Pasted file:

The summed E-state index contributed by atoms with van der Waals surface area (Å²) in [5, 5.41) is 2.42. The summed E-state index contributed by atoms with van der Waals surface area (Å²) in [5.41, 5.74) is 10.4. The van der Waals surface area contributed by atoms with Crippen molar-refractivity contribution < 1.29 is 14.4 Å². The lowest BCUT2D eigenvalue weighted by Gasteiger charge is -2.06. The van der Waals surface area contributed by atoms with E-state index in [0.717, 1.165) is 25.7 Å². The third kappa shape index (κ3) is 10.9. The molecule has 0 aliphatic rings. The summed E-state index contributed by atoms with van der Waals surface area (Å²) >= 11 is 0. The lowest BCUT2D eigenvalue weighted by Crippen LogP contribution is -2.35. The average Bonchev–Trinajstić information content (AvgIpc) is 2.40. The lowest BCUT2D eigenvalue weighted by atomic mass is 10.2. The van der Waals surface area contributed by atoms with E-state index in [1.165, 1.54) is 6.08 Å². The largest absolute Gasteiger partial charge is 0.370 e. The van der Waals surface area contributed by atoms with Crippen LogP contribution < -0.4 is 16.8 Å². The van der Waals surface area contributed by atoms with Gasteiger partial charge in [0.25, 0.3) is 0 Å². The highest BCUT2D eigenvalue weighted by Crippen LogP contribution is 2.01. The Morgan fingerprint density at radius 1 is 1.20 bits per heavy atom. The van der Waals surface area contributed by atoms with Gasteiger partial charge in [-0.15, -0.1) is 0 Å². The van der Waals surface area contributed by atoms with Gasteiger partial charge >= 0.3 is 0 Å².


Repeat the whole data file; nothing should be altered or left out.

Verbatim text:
The summed E-state index contributed by atoms with van der Waals surface area (Å²) in [5, 5.41) is 2.42. The summed E-state index contributed by atoms with van der Waals surface area (Å²) in [5.41, 5.74) is 10.4. The van der Waals surface area contributed by atoms with Crippen molar-refractivity contribution < 1.29 is 14.4 Å². The lowest BCUT2D eigenvalue weighted by Gasteiger charge is -2.06. The van der Waals surface area contributed by atoms with E-state index in [0.717, 1.165) is 25.7 Å². The third kappa shape index (κ3) is 10.9. The molecule has 0 aliphatic rings. The summed E-state index contributed by atoms with van der Waals surface area (Å²) >= 11 is 0. The lowest BCUT2D eigenvalue weighted by Crippen LogP contribution is -2.35. The average Bonchev–Trinajstić information content (AvgIpc) is 2.40. The lowest BCUT2D eigenvalue weighted by atomic mass is 10.2. The van der Waals surface area contributed by atoms with E-state index in [1.165, 1.54) is 6.08 Å². The largest absolute Gasteiger partial charge is 0.370 e. The van der Waals surface area contributed by atoms with Crippen LogP contribution < -0.4 is 16.8 Å². The van der Waals surface area contributed by atoms with Gasteiger partial charge in [0.25, 0.3) is 0 Å². The highest BCUT2D eigenvalue weighted by Crippen LogP contribution is 2.01. The Morgan fingerprint density at radius 1 is 1.20 bits per heavy atom. The van der Waals surface area contributed by atoms with Gasteiger partial charge in [-0.15, -0.1) is 0 Å². The van der Waals surface area contributed by atoms with Gasteiger partial charge >= 0.3 is 0 Å².